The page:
Meanwhile some companies are still surprising to the upside. AIG, once given up for dead, reported earnings of 20 cents compared to estimates of 7 cents. That is the first earnings report since the government sold off the last ownership stake in the AIG in December. AIG has now repaid all $182 billion of the government bailout and undergone massive restructuring. Shares of AIG rallied +3% on Friday but remain under strong resistance at $39. Some analysts believe that AIG is now a buy because the government ownership is over. Others believe it is fairly valued until they can produce a string of positive earnings surprises. Those skeptics believe the asset sales and restructuring have left the company at the starting gate to rebuild its business. Time will tell.

AIG Chart

Hewlett Packard (HPQ) rallied to its biggest one-day gain since 2008 after posting earnings of $1.2 billion. In the prior two quarters HP had lost $15.3 billion. Just posting any earnings was better than most analysts had predicted given the sharp decline in PC sales worldwide. HP said revenue from PC sales declined -8% in Q4. The bar was set so low for HP that any positive news was a surprise. Shares in HPQ rallied +12.3% to a six-month high on the news.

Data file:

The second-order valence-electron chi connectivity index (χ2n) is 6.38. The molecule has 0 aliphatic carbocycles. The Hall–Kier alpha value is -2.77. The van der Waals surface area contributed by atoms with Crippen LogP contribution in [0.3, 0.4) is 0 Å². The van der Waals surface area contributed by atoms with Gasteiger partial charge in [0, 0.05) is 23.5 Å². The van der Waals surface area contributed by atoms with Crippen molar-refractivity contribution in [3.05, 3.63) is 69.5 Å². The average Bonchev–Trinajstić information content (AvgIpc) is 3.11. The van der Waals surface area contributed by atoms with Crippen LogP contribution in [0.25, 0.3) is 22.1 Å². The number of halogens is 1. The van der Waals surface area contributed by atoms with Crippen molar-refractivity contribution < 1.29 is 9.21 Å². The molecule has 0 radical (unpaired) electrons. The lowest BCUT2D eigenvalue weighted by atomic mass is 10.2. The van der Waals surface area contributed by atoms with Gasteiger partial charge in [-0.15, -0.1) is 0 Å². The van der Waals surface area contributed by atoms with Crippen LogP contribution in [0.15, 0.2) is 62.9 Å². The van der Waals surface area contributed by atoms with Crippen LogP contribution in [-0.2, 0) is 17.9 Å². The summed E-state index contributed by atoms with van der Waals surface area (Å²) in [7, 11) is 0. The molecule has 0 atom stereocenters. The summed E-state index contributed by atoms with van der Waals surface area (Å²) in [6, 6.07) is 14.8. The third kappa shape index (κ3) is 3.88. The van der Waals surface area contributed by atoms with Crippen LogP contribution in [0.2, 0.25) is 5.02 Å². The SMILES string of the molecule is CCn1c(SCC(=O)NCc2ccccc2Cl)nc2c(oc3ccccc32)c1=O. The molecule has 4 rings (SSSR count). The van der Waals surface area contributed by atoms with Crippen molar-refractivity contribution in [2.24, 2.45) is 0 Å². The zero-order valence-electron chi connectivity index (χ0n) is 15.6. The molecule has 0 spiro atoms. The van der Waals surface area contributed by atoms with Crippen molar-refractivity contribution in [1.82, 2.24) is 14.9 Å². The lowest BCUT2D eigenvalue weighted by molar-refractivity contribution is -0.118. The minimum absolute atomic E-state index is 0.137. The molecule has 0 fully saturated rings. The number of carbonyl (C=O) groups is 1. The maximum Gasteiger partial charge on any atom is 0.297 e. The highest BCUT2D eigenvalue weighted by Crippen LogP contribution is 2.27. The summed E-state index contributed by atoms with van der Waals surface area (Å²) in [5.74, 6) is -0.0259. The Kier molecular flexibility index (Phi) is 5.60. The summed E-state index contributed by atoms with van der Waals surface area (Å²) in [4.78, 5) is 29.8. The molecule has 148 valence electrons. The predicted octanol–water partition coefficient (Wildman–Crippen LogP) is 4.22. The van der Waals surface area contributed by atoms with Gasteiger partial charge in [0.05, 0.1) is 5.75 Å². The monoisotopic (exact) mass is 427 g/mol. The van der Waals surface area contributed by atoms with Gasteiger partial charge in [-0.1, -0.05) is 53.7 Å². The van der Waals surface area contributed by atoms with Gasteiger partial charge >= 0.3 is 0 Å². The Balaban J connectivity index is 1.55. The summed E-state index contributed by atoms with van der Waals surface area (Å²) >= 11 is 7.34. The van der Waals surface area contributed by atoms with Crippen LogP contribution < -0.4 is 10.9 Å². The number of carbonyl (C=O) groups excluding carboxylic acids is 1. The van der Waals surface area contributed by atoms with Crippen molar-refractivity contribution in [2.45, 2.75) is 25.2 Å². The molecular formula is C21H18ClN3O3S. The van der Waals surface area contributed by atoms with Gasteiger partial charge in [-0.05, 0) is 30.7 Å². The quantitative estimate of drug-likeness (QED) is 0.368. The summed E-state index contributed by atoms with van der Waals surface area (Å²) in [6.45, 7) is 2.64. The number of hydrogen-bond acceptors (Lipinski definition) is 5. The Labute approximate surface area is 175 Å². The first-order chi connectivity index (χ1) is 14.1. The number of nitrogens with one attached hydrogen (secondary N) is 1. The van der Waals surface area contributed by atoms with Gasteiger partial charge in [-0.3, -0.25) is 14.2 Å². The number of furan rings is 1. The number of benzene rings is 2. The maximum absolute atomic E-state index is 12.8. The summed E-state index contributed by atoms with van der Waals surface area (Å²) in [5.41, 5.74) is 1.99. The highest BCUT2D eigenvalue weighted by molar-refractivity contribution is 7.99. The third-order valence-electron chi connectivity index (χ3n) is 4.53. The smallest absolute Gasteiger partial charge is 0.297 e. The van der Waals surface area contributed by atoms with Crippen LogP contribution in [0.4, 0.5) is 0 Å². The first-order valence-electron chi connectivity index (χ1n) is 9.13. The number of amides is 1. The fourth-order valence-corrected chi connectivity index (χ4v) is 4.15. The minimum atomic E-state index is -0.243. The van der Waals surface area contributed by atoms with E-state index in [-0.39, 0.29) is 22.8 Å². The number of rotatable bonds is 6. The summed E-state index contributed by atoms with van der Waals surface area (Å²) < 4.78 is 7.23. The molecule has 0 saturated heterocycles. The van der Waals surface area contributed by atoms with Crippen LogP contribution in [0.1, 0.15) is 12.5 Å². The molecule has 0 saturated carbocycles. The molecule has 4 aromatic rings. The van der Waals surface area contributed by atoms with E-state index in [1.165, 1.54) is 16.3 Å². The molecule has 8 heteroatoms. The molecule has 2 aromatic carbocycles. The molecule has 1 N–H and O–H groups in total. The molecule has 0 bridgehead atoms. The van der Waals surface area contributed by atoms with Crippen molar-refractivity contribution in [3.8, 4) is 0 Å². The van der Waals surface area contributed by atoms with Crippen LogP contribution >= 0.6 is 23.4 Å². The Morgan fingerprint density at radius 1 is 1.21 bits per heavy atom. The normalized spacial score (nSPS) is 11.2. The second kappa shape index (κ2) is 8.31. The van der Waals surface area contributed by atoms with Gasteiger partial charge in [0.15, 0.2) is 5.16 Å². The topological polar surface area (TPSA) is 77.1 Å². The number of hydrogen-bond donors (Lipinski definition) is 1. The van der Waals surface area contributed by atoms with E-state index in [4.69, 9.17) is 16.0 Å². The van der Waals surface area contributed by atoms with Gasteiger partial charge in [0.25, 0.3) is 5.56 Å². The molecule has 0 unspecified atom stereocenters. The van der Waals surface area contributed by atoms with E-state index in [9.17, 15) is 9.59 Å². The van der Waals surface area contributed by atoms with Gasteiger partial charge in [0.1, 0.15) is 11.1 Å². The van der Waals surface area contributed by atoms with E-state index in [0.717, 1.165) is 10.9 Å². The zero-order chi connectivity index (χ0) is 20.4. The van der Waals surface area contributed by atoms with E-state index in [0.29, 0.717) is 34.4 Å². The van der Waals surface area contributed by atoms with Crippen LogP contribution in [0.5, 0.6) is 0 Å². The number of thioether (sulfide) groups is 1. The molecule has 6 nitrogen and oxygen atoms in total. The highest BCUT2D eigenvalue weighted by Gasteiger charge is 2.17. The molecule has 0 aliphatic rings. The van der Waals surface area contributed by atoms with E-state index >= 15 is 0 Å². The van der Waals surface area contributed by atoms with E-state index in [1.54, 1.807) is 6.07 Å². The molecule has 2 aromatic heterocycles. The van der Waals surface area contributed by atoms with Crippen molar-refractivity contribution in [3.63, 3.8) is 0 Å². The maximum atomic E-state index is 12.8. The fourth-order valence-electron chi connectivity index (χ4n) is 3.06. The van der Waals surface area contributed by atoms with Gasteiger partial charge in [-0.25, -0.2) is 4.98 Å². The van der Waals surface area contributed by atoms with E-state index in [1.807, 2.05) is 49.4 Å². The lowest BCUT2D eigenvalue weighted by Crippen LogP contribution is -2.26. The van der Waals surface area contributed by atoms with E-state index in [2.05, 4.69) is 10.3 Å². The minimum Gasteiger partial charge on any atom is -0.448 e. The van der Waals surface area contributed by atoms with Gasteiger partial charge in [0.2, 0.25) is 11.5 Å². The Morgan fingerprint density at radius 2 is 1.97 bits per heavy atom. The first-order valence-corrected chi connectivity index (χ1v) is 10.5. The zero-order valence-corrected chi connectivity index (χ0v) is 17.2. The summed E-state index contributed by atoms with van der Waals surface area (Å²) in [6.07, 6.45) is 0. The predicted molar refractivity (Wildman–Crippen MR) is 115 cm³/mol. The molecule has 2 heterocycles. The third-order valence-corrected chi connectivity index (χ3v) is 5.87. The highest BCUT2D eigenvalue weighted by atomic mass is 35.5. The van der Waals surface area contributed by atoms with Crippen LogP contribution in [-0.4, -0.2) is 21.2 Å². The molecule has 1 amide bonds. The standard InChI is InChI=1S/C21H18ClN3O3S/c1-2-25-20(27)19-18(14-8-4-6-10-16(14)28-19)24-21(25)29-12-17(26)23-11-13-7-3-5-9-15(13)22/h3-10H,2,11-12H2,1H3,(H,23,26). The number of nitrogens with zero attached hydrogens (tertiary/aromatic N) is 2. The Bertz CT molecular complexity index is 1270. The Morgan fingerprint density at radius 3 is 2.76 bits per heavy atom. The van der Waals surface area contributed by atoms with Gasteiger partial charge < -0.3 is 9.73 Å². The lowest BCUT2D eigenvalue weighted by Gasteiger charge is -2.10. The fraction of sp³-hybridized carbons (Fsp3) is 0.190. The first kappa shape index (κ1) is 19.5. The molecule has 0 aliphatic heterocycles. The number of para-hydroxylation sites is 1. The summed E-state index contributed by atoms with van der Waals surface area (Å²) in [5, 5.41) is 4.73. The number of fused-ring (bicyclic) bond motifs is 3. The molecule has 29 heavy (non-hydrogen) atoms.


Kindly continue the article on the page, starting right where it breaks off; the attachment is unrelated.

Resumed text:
HPQ Chart

WebMD (WBMD) spiked +25% after reporting a better than expected Q4. Revenue fell -12% to $132.7 million but that was $8.5 million better than expected. Revenue for the full year declined -16% to $469.9 million. The company projected another 8% decline in 2013. The web portal is suffering because drug companies are spending less to advertise as drugs fall off patent. The bounce came after the company said it had signed contracts to play a unique and important role in the launch of new drugs but the revenue would not begin to flow until 2014.

WebMD Chart